April 2010
Volume 51, Issue 13
ARVO Annual Meeting Abstract  |   April 2010
Posterior Segment Complications of Permanent Keratoprosthesis at the Bascom Palmer Eye Institute
Author Affiliations & Notes
  • L. J. Haddock
    Ophthalmology, Bascom Palmer Eye Institute, Miami, Florida
  • E. Leung
    Ophthalmology, Bascom Palmer Eye Institute, Miami, Florida
  • A. Berrocal
    Ophthalmology, Bascom Palmer Eye Institute, Miami, Florida
  • V. Perez
    Ophthalmology, Bascom Palmer Eye Institute, Miami, Florida
  • Footnotes
    Commercial Relationships  L.J. Haddock, None; E. Leung, None; A. Berrocal, None; V. Perez, None.
  • Footnotes
    Support  None.
Investigative Ophthalmology & Visual Science April 2010, Vol.51, 1141. doi:
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    • Get Citation

      L. J. Haddock, E. Leung, A. Berrocal, V. Perez; Posterior Segment Complications of Permanent Keratoprosthesis at the Bascom Palmer Eye Institute. Invest. Ophthalmol. Vis. Sci. 2010;51(13):1141.

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      © ARVO (1962-2015); The Authors (2016-present)

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Purpose: : To evaluate the posterior complications that developed in eyes after successful placement of a permanent keratoprosthesis at the Bascom Palmer Eye Institute over the last 17 years and to determine how these complications can limit their visual potential. We will also analyze the success rate of vitreoretinal surgery and management in restoring visual acuity in these patients as compared to those without the prosthesis. We will also compare the complications in adults and children.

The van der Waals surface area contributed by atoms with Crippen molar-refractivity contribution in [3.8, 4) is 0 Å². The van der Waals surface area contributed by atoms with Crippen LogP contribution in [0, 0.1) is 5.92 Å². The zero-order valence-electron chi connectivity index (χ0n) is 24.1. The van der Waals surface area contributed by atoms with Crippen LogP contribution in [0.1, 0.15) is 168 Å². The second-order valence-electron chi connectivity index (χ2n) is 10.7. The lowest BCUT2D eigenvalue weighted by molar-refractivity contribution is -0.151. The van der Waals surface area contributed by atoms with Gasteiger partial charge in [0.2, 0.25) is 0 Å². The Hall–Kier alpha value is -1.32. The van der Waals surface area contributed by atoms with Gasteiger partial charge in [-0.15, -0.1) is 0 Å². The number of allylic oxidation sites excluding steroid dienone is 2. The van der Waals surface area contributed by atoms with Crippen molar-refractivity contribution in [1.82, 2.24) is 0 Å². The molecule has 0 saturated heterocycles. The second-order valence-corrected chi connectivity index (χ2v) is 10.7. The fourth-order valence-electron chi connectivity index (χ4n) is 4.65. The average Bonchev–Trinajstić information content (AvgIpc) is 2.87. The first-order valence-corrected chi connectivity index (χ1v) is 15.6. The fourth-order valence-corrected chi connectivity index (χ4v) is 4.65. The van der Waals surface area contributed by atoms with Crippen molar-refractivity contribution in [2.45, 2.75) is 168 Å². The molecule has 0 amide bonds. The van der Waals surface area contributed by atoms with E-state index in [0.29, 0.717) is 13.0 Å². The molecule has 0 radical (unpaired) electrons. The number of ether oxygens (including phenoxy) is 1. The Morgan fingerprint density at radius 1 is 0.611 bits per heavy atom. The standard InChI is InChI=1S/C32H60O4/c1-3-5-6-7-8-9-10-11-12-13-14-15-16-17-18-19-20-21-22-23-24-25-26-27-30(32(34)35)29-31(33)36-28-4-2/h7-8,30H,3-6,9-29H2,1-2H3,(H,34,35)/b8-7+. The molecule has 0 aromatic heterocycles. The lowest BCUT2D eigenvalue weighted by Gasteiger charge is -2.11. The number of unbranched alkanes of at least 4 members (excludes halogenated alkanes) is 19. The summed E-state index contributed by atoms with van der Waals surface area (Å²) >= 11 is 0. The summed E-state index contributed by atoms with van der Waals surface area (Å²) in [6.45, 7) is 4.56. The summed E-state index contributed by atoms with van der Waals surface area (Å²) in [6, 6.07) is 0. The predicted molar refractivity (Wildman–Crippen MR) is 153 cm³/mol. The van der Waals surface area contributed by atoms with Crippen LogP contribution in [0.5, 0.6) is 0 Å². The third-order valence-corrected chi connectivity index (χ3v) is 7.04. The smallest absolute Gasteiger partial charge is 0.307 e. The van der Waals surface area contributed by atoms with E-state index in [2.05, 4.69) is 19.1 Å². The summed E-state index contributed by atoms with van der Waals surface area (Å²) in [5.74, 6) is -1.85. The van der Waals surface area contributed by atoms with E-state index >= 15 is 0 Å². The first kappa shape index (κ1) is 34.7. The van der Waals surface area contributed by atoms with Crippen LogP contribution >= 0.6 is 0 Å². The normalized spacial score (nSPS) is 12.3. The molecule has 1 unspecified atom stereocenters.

Methods: : In the last 17 years, 25 eyes of 23 patients underwent permanent keratoprosthesis for management of refractory or severe ocular surface disease at the Bascom Palmer Eye Institute. One patient with Stevens-Johnson syndrome (SJS) underwent a Type II through-the-lid KPro, while 24 patients had Boston Type I KPros. Retrospective chart review was done and those patients who developed posterior segment complications were recorded and analyzed for the type of pathology developed, its management, and final outcome.

Results: : The posterior segment complications were 5 cases of retinal detachment (20%, some of these were recurrent RDs), 1 case of vitreous hemorrhage (4%), 2 cases of choroidal hemorrhage or effusion (8%), 5 cases of epiretinal membranes (20%), 1 case of posterior vitreous detachment (4%), 1 case of choroidal detachment (4%), and 2 cases of bacterial endophthalmitis (8%). The two cases of endophthalmitis occurred on patients not receiving vancomycin prophylaxis, and one of these patients underwent evisceration. The following procedures were performed on these patients for the management of their posterior complications: 9 cases of pars plana vitrectomy (36%), 3 cases of retinal detachment repair (12%), 2 cases of scleral buckles (8%), 5 cases of membrane peels (20%), 1 case of Avastin injection (4%), 1 case of laser demarcation (4%), 6 cases of endolasers (24%), 1 case of vitreal tap (4%), 2 cases of heleon injection (8%), 1 case of evisceration (4%), and 1 case of enucleation (4%).

Conclusions: : Most patients experienced an improvement in vision after the installation of a keratoprosthesis, but post-operative best-corrected visual acuity (BCVA) was limited by posterior segment complications. The management of this complications can be challenging and requiring modified techniques for vitreoretinal surgery. In this study we analyzed those complications in both adults and children and concluded that although these can be successfully repaired they can significantly limit the visual potential of the prosthesis in many patients.

Keywords: keratoprostheses • retina • retinal detachment 

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